I wish I could have rented a different father, while he was alive. Actually, now that he’s gone I would love to get a second chance at having a decent dad, someone who didn’t always put himself first and left this world as much a jerk as when he was in it. It turns out, if I lived in Werner Herzog’s cool ode to a Japanese efficiency kind of a world, I could.
In ‘Family Romance, Llc’ the prolific German filmmaker finds a new way to work through the difficulties life throws our way — outsource them to an agency specializing in family connections. He does it with his usual flair for our flawed human ridiculousness and making the impossible seem real. During the junket following the screening, I loved listening to my esteemed colleagues’ confused explanations of stories they thought they’d seen like this one in documentaries, or even completely convinced this was a reality film, instead of fiction. And Herzog himself quite perfectly, calmly, with that hint of a smooth German accent shooting down each and all of their perplexed ideas.
‘Family Romance, Llc’ was a Special Screening at this year’s Festival de Cannes.
At fifteen, I remember watching ‘Fitzcarraldo’ at a cinema in Los Angeles, and life was never quite the same again for me. This film that seemed so real, about an impossible feat in the Amazon jungle, made me walk out of the theater thinking nothing was impossible. I’ve lived my entire life that way — reinventing myself and finding new ways, when the old ones didn’t seem to work to my advantage anymore.
So sitting across from Herzog, his kind, blue eyes and his sharp wit holding court with us — five enchanted journalists who hung on his lips at his every word — was sheer magic. More including the full interview with Werner Herzog coming up.
Regarding ‘Papicha’ I think most of my male colleagues missed the point. Screening in Un Certain Regard, Mounia Meddour’s film is as much about Algeria and the Black Years civil war as it is about girlfriends coming of age, and the perils of womanhood. When I can sit through a screening and hear inside my head conversations that go, “Yes! That’s it, that is how I feel too,” I know I’m watching a masterpiece. I’ll argue that my male colleagues can’t possibly have the same experience and feel the same feelings and thus, ‘Papicha’ has been somewhat overlooked or put down by reviewers. One esteemed film critic who typically reviews Arab titles with magnificent insight, said the film wouldn’t fly beyond the festival circuit and French cinemas — which of course he guaranteed as a reality once he put those words black on white in a major trade publication.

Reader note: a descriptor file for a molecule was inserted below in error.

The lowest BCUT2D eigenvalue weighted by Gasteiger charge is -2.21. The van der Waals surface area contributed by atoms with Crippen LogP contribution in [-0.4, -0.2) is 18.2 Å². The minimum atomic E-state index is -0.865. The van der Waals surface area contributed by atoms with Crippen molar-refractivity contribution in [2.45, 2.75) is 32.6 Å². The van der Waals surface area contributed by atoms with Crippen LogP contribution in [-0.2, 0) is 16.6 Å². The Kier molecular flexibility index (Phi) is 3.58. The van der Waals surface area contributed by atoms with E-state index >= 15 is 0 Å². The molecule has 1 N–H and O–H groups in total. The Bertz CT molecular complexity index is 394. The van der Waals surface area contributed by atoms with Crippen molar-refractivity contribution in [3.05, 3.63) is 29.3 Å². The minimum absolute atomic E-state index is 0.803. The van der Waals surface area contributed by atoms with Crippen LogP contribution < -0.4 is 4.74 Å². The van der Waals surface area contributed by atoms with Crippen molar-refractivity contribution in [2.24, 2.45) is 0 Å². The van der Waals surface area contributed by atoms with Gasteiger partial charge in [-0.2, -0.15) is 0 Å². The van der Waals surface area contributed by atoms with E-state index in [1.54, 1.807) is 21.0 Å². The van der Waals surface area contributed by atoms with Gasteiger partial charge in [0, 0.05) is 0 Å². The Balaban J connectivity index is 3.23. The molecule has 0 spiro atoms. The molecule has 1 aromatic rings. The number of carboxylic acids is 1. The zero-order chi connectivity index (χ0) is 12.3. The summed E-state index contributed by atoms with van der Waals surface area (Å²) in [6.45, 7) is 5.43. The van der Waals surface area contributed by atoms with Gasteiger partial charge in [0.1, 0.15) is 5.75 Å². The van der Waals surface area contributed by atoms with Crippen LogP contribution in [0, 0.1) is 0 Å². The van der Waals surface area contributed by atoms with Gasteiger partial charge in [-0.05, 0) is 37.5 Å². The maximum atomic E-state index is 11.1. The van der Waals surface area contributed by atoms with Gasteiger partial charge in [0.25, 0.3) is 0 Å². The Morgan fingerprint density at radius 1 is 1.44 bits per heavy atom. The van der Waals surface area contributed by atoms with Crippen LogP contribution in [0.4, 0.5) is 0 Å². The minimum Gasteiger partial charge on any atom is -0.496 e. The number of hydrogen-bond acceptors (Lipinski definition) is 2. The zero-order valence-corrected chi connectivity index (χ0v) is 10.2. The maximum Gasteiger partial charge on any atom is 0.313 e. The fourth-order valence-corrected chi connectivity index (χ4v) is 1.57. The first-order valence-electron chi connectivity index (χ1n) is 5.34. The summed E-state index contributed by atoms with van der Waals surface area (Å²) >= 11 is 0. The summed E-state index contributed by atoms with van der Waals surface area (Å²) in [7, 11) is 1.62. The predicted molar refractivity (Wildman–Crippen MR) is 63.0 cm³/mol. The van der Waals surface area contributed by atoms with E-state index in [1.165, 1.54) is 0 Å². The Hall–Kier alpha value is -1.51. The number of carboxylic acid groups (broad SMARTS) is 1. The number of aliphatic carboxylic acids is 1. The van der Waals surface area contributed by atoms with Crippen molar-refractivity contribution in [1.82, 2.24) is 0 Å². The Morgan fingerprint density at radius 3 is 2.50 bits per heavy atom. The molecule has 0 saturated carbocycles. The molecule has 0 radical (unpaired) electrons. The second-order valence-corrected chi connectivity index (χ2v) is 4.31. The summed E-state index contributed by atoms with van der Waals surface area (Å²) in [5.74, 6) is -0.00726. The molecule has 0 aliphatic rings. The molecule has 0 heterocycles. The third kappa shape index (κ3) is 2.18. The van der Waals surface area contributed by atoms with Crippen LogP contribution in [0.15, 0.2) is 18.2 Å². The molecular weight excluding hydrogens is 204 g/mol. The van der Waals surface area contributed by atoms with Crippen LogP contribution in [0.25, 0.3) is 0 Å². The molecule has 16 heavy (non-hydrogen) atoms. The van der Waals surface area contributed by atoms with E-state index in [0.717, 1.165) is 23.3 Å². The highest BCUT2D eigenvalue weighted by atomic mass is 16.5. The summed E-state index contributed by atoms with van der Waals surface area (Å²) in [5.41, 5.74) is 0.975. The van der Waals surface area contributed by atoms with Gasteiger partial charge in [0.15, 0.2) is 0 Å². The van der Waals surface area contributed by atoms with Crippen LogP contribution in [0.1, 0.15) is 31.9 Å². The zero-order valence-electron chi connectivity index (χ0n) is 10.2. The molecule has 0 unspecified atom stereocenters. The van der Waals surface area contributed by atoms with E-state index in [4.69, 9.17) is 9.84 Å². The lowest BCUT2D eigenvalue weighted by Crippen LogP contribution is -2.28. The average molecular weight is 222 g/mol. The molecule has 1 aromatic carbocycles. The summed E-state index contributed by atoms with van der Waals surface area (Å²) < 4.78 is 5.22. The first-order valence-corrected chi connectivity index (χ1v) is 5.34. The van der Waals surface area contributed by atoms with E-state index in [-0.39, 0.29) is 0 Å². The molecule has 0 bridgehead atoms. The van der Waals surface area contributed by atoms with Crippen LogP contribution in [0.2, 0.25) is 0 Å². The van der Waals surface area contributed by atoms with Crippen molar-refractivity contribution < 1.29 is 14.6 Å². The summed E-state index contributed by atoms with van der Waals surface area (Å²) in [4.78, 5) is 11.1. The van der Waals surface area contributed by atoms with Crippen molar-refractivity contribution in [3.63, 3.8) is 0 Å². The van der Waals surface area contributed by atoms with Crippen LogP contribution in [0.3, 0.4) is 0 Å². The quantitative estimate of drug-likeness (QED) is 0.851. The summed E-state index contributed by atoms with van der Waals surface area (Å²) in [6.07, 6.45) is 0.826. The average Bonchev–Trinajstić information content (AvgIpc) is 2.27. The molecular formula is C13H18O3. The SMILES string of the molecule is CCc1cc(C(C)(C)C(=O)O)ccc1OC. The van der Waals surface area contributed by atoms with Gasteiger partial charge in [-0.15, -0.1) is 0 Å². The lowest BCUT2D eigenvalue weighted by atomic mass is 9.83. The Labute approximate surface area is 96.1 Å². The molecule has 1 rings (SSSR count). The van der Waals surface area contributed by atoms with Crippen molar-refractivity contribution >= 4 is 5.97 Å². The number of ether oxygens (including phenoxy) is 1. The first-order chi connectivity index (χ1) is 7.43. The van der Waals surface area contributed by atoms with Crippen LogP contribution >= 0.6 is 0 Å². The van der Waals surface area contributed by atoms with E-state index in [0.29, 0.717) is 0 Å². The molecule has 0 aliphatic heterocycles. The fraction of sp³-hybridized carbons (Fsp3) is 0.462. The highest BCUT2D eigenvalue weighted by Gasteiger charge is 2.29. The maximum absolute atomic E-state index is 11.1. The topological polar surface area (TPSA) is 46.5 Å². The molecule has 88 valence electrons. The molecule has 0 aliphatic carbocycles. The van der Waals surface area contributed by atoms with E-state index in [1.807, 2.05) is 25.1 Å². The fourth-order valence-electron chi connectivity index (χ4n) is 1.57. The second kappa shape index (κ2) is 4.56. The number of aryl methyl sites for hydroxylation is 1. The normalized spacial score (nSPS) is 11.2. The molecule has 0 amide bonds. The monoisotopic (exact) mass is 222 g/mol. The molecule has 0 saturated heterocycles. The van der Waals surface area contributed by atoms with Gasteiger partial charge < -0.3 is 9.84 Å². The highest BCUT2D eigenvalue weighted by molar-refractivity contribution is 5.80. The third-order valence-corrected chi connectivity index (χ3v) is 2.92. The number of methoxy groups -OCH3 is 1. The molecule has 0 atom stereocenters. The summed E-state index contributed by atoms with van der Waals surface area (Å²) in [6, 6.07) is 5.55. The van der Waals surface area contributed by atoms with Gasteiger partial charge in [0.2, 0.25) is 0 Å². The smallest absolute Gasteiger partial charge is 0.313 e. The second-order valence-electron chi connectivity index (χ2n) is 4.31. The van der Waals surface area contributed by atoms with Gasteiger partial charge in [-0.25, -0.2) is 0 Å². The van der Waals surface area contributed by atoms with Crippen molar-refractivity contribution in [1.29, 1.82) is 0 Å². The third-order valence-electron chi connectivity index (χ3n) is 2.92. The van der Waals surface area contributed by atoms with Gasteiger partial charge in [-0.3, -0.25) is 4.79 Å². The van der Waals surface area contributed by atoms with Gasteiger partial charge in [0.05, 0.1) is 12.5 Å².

Why did I connect with ‘Papicha’ so much? Because within the character of Nedjma (played by the divine Lyna Khoudri, whom I could listen to reading the phone book!) there is a Nina, a woman fighting against it all, those constant forces of opposition men can’t possibly know exist, only to find her energy so misspent that she needs to find refuge in the oblivion — as our heroine indeed does. I cried at Nedjma’s strength and resolve but also because I knew all that wonderful initiative, and self worth were not taking her the path of an Oprah special — “you are what you believe” and “believe in yourself to make it happen” kind of stuff — rather to that dark place where courageous women end up, when they dare to speak up and out against the injustices they see. My mom always called us two “the lawyers of lost causes” and I believe that women who stand up, with logic, to the wrongs committed against womanhood always get cast in those roles.
More on Meddour in an interview with the filmmaker coming up. As a personal aside, I first met the filmmaker in Qatar during this year’s Qumra film event, organized by the Doha Film Institute and I immediately loved her self assuredness, which is absolutely in tune with her masterful narrative-debut film. The Algerian born filmmaker made shorts and documentaries before but this is her first time for a fiction feature. Not that anyone watching ‘Papicha’ could guess that fact in any way.
Finally, I never thought I’d be part of a conversation that went “you know, I checked, we should have taken the helicopter yesterday.” Yet this year, in Cannes I was. A friend stood nearby and his eyes bulged while his lower lip dropped at hearing another acquaintance of ours say that to me. It would have only cost like 160 Euros per person, it turns out, to travel from Nice Airport to Cannes in a helicopter. You know what, I may try it next year.
Two days later, I found myself on the largest yacht I’ve ever seen, drinking champagne and mingling with the crème de la crème of Arab cinema. It belongs to the founder of El Gouna Film Festival on the Red Sea, the esteemed Engineer Naguib Sawiris and we were all welcomed on board by the lovely Intishal Al Timimi, the director of the festival and a man whose talents I’ve been fortunate to know since he was a film programmer in Abu Dhabi.
So Cannes, you are as much about substance as you are about fun and glamour, it turns out. And perhaps that’s why, through thick and thin, badge downgrades through upgrades, with all the blisters on our feet and hours spent waiting for screenings, we end up coming back year after year. Even though some of us swear we’ll never do it again…